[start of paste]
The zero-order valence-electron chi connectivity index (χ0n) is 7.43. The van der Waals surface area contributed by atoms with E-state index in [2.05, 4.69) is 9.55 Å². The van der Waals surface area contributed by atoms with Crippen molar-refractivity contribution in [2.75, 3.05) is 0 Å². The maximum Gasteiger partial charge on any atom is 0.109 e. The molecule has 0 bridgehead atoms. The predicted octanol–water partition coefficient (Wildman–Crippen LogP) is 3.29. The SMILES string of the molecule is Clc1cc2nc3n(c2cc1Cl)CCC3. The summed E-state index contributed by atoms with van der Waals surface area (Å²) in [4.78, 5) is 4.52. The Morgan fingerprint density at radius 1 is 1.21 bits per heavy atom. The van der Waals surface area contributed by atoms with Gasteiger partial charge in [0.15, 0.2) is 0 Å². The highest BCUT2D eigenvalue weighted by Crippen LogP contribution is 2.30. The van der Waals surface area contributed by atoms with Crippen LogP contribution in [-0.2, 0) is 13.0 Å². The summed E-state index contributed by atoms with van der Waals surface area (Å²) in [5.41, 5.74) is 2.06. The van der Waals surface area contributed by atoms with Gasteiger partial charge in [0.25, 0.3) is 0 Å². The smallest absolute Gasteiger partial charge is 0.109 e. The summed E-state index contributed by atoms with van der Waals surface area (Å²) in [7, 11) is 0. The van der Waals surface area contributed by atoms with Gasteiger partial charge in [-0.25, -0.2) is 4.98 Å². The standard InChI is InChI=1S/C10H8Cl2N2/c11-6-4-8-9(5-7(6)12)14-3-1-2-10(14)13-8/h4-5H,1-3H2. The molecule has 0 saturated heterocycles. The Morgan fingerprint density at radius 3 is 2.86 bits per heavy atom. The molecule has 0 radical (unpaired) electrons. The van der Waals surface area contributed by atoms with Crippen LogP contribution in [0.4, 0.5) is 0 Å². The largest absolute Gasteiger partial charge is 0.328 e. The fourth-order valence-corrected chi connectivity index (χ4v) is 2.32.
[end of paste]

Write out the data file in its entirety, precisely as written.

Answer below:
The zero-order valence-electron chi connectivity index (χ0n) is 7.43. The van der Waals surface area contributed by atoms with E-state index in [2.05, 4.69) is 9.55 Å². The van der Waals surface area contributed by atoms with Crippen molar-refractivity contribution in [2.75, 3.05) is 0 Å². The maximum Gasteiger partial charge on any atom is 0.109 e. The molecule has 0 bridgehead atoms. The predicted octanol–water partition coefficient (Wildman–Crippen LogP) is 3.29. The SMILES string of the molecule is Clc1cc2nc3n(c2cc1Cl)CCC3. The summed E-state index contributed by atoms with van der Waals surface area (Å²) in [4.78, 5) is 4.52. The Morgan fingerprint density at radius 1 is 1.21 bits per heavy atom. The van der Waals surface area contributed by atoms with Gasteiger partial charge in [0.15, 0.2) is 0 Å². The highest BCUT2D eigenvalue weighted by Crippen LogP contribution is 2.30. The van der Waals surface area contributed by atoms with Crippen LogP contribution in [-0.2, 0) is 13.0 Å². The summed E-state index contributed by atoms with van der Waals surface area (Å²) in [5.41, 5.74) is 2.06. The van der Waals surface area contributed by atoms with Gasteiger partial charge in [0.25, 0.3) is 0 Å². The smallest absolute Gasteiger partial charge is 0.109 e. The summed E-state index contributed by atoms with van der Waals surface area (Å²) in [7, 11) is 0. The van der Waals surface area contributed by atoms with Gasteiger partial charge in [-0.25, -0.2) is 4.98 Å². The standard InChI is InChI=1S/C10H8Cl2N2/c11-6-4-8-9(5-7(6)12)14-3-1-2-10(14)13-8/h4-5H,1-3H2. The molecule has 0 saturated heterocycles. The Morgan fingerprint density at radius 3 is 2.86 bits per heavy atom. The molecule has 0 radical (unpaired) electrons. The van der Waals surface area contributed by atoms with Crippen LogP contribution in [0.4, 0.5) is 0 Å². The largest absolute Gasteiger partial charge is 0.328 e. The fourth-order valence-corrected chi connectivity index (χ4v) is 2.32.